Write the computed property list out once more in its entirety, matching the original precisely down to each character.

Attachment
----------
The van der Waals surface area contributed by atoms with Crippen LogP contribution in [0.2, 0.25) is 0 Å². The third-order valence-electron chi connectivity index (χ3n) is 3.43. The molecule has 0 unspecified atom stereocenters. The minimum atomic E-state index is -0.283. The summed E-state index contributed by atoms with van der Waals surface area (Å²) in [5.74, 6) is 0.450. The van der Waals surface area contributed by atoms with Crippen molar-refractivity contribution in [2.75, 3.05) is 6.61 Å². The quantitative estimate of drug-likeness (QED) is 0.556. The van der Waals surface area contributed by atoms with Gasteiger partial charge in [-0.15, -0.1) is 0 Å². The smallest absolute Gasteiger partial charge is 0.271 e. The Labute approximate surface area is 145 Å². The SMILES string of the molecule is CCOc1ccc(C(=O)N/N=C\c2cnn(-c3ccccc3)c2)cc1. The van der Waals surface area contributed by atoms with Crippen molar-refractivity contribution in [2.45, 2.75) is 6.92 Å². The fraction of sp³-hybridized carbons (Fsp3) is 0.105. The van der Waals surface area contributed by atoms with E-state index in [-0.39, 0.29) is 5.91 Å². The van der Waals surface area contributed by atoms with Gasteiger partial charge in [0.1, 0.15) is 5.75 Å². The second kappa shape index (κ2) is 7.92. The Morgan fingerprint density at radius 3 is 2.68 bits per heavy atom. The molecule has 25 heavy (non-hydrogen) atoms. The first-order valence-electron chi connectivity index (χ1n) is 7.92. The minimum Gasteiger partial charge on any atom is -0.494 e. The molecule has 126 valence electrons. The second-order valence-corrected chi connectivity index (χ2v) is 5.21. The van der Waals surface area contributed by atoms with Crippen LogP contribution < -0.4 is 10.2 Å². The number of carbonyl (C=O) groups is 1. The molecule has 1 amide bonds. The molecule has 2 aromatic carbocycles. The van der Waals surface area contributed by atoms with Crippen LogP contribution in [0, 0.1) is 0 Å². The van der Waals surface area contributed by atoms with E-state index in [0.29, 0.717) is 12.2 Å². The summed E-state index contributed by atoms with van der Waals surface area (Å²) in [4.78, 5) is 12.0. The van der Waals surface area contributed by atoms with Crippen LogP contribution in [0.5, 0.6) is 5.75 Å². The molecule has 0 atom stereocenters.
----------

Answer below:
The van der Waals surface area contributed by atoms with Crippen LogP contribution in [0.2, 0.25) is 0 Å². The third-order valence-electron chi connectivity index (χ3n) is 3.43. The molecule has 0 unspecified atom stereocenters. The minimum atomic E-state index is -0.283. The summed E-state index contributed by atoms with van der Waals surface area (Å²) in [5.74, 6) is 0.450. The van der Waals surface area contributed by atoms with Crippen molar-refractivity contribution in [2.75, 3.05) is 6.61 Å². The quantitative estimate of drug-likeness (QED) is 0.556. The van der Waals surface area contributed by atoms with Gasteiger partial charge in [-0.15, -0.1) is 0 Å². The smallest absolute Gasteiger partial charge is 0.271 e. The Labute approximate surface area is 145 Å². The SMILES string of the molecule is CCOc1ccc(C(=O)N/N=C\c2cnn(-c3ccccc3)c2)cc1. The van der Waals surface area contributed by atoms with Crippen molar-refractivity contribution in [2.45, 2.75) is 6.92 Å². The fraction of sp³-hybridized carbons (Fsp3) is 0.105. The van der Waals surface area contributed by atoms with E-state index in [-0.39, 0.29) is 5.91 Å². The van der Waals surface area contributed by atoms with Gasteiger partial charge in [0.1, 0.15) is 5.75 Å². The second kappa shape index (κ2) is 7.92. The Morgan fingerprint density at radius 3 is 2.68 bits per heavy atom. The molecule has 25 heavy (non-hydrogen) atoms. The first-order valence-electron chi connectivity index (χ1n) is 7.92. The minimum Gasteiger partial charge on any atom is -0.494 e. The molecule has 126 valence electrons. The second-order valence-corrected chi connectivity index (χ2v) is 5.21. The van der Waals surface area contributed by atoms with Crippen LogP contribution < -0.4 is 10.2 Å². The number of carbonyl (C=O) groups is 1. The molecule has 1 amide bonds. The molecule has 2 aromatic carbocycles. The van der Waals surface area contributed by atoms with Crippen LogP contribution in [0, 0.1) is 0 Å². The van der Waals surface area contributed by atoms with E-state index in [0.29, 0.717) is 12.2 Å². The summed E-state index contributed by atoms with van der Waals surface area (Å²) in [4.78, 5) is 12.0. The van der Waals surface area contributed by atoms with Crippen LogP contribution in [0.5, 0.6) is 5.75 Å². The molecule has 0 atom stereocenters.